The New York Times acquires hit game Wordle for seven-figure sum

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The viral online puzzle game Wordle has been acquired by The New York Times Company (NYTCo), publisher of The New York Times.

The game asks players to guess a five-letter word in six rounds – a task facilitated by Wordle offering clues that players have chosen the letters used in the word, and whether or not they are in the correct position. The gameplay is similar to the Mastermind punch card game, but with 26 different “pegs” – and of course the answer has to be an English word. Only one puzzle is offered daily.

Wordle was created by a one-time developer, Josh Wardle, as a lockdown distraction for his partner. It took off when Wardle added a feature for players to share their results, and it’s now believed to have millions of daily users – up from just thousands in October 2021.

Wardle announcement the sale on Twitter, saying that as a lone developer, he struggled to keep up with the game as its popularity grew. He also felt that, as The New York Times‘Online puzzles were an inspiration for Wordle, the NYT is the right place for the game.

NYTCo said the deal was valued “in the seven figures,” but didn’t provide further details. The deal is not significant enough to have noted a mention on NYTCo’s investor relations page, nor a regulatory filing.

Whatever the price, that seems like a lot to pay for a game that seems to be largely 1,880 lines of JavaScript once it’s been beautified.

Or maybe not, because the NYT article on the acquisition reveals that the newspaper has over a million subscribers to its games and puzzles service, and they’ve collectively solved 500 million puzzles. than in 2021. Plus, you know, it felt like pretty much everyone played Wordle at some point or at least heard of it, so the price isn’t too surprising.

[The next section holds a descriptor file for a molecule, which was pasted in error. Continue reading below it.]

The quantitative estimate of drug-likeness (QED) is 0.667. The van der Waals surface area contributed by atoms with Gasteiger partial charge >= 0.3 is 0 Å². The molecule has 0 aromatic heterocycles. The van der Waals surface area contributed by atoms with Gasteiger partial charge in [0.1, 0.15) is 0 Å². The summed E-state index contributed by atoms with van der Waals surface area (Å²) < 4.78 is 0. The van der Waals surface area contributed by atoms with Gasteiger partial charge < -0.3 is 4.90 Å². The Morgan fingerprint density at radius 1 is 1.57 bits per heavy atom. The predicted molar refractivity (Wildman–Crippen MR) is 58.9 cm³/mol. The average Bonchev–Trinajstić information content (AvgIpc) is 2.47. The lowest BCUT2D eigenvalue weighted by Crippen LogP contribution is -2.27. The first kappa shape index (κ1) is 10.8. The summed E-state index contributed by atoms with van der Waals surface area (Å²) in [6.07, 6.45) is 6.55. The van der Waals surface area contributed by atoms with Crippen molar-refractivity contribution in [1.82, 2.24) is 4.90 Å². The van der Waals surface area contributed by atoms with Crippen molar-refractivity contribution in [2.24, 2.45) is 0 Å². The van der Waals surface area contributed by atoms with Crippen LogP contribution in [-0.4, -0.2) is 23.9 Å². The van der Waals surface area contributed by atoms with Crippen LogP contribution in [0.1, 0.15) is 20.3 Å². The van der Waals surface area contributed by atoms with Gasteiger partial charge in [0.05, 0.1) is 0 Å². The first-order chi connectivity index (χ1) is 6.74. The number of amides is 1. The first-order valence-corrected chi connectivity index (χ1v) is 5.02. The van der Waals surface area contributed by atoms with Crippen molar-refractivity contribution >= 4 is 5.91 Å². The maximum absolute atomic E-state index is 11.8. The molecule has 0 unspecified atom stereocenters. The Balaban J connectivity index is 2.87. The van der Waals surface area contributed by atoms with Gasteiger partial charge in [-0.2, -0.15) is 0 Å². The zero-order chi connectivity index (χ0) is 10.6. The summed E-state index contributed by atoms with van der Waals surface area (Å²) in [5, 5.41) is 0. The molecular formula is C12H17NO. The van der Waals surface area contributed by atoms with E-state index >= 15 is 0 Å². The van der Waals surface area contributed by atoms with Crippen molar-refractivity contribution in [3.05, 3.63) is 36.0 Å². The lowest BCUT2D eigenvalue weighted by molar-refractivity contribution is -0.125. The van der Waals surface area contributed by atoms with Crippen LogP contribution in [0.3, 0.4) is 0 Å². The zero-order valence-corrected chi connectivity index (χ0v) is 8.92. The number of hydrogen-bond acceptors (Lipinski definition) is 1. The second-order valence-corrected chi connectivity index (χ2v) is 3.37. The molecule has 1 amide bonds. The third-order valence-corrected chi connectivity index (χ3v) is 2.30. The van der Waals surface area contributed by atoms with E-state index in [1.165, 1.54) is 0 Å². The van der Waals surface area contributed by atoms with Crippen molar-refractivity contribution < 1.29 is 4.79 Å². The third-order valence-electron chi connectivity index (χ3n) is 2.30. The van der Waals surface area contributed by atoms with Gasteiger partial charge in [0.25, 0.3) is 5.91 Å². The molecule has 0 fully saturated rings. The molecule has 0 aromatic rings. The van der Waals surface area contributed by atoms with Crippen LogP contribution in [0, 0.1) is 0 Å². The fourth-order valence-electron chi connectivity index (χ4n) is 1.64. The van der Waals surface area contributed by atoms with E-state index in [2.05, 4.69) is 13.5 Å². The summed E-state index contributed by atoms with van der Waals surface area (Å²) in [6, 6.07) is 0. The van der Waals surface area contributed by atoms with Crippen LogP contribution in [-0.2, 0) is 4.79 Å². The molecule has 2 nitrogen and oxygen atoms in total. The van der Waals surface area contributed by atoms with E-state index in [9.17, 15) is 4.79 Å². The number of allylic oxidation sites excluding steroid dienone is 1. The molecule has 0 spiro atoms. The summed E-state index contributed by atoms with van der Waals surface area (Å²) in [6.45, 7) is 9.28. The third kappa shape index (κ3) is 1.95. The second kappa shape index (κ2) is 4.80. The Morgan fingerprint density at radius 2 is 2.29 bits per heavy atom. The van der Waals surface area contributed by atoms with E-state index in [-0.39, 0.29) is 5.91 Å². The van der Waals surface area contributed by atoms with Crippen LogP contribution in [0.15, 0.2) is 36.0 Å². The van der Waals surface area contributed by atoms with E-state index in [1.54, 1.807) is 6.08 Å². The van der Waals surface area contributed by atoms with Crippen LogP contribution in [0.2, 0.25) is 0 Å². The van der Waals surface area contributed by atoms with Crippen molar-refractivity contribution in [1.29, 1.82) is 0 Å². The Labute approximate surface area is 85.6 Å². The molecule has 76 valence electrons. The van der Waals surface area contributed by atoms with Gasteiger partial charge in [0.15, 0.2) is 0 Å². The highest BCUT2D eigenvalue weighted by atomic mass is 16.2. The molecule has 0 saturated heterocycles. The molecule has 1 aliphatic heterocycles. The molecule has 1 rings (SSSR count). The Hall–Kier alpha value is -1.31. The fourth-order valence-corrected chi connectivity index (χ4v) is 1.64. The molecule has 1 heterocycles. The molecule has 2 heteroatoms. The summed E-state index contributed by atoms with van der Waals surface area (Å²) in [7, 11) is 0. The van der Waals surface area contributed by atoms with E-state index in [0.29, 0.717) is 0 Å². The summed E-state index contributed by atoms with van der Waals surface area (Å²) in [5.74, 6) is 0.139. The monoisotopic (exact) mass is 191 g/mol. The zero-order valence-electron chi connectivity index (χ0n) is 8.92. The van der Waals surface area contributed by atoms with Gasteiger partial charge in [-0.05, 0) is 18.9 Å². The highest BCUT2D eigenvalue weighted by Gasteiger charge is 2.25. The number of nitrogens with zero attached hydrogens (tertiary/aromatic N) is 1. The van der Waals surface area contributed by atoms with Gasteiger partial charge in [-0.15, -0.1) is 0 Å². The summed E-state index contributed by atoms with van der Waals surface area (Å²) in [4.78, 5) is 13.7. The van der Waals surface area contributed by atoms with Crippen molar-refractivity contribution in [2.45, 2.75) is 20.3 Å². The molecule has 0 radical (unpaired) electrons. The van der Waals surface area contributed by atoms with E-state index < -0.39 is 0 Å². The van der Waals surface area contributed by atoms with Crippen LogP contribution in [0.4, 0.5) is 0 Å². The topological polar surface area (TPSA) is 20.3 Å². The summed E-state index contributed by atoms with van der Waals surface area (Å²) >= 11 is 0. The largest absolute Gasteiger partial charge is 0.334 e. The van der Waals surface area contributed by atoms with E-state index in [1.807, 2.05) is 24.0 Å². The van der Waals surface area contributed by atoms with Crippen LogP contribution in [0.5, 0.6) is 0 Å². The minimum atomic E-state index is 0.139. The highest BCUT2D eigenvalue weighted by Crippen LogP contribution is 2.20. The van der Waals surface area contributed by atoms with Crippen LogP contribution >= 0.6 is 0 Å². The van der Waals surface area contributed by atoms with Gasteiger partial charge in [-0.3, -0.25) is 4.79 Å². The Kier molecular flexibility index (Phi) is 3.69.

A revelation: your correspondent subscribes to NYT games and finds that the $20 annual fee provides many hours of frustratingly frustrating entertainment at a very reasonable price. The service is also incredibly digital: the digital incarnation of Times Crossword is very usable, player histories are saved and easily accessible, while some games have spawned respectful and lively communities dedicated to puzzle solving.

Do the math: One million subscribers at $20 generates a very decent revenue stream. And in your vulture’s opinion, Wordle definitely adds value to the service. If Wordle attracts more subscribers or gives current customers a reason to hang around, that low seven-figure sum will soon pay for itself.

The Times promised that the game would remain free for current and future players for a while. This position suggests that Wordle could eventually move past the Times paywall. Alternatively, it can follow the model of the NYT “Mini” Crossword: free to play each day, but playing past puzzles requires a subscription. We will have to wait and see.

Meanwhile, Wardle says he’s working with NYTCo techs to make sure that as the puzzle moves to its new home, people’s footage won’t be lost. If successful, this should help foster loyalty.

The acquisition is probably also bad news for the Wordle clones, which are legion and sometimes quite trashy – your correspondent admits having tried a few versions limiting their vocabulary to swear words. I excuse these sordid excursions because Wordle is addictive: one a day just isn’t enough – especially when I’ve just been blazing (again, damn it) on the spelling bee. ®

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